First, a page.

Automatic Topology Discovery System
Marina Antony, Graduate, Information Technology and Management
Carol Davids, Graduate, Information Technology and Management
Ruksana Patel, Graduate, Information Technology and Management
Bill Lidinsky, Alva C. Todd Professor and Assistant Director of Information Technology and Management
Students identified a problem in which a rogue computer could be introduced into the network by anyone who connects using an infected computer. Once the effects of a rogue computer are observed, it is important to quickly locate the malevolent machine and disconnect it from the network. The challenge, however, is that it is difficult to physically and topologically locate the computer.
Students innovated an Automatic Topology Discovery System (ATDS), a system for integrating the results of logical and physical network discovery techniques in order to obtain a real-time accurate set of network data. It is an operational system that uses the following: physical methods to visually inspect equipment; logical discovery methods to discover routers, switches, servers, hosts and printers on the network; manual scrub to compare the results of the physical and logical discovery methods; and, a customized user interface that allows a user to read from, write new or updated information to and query the database.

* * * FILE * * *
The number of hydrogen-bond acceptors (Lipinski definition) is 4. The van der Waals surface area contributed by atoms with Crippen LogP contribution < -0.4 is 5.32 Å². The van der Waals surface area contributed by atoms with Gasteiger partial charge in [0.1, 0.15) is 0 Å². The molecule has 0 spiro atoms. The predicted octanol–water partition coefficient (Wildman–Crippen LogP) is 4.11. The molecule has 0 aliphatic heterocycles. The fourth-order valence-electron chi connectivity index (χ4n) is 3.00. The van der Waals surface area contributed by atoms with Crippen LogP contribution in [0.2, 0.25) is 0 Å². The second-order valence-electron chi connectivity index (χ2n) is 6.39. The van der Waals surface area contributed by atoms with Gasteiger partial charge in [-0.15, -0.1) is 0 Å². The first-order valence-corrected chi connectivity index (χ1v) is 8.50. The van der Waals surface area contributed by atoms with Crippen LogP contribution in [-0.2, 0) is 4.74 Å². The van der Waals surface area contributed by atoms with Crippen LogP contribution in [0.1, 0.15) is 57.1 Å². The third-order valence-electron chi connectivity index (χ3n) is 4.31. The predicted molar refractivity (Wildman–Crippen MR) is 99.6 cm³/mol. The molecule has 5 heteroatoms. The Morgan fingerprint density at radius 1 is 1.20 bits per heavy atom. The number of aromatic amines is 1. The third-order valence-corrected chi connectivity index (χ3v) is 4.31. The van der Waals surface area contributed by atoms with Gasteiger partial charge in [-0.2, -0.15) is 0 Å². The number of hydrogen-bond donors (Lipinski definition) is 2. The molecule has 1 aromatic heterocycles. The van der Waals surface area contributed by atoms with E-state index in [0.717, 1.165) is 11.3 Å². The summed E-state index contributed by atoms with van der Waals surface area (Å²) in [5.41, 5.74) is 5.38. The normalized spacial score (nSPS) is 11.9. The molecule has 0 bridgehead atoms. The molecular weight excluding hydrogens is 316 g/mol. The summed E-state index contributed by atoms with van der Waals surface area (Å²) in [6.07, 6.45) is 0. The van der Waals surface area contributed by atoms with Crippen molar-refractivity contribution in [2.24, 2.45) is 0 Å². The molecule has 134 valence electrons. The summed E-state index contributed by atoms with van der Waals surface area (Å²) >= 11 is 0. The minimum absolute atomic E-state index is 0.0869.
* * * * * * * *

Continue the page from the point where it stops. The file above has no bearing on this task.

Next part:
A database that contains this information and that can be updated in real time enables a network administrator to pinpoint the physical and logical points at which an attack is taking place. The ATDS not only affords the network administrator the ability to quickly locate a computer, but also provides timely data on the entire local network and its computers.
The ATDS integrates a low cost commercially available software tool (used for logical discovery) with a customized user interface. The customized user interface permits the user to query the system for a variety of network and host computer information.
This project was presented to the Institute of Electrical and Electronics Engineers (IEEE) on Wednesday, May 28, 2003 as part of an IEEE student colloquium.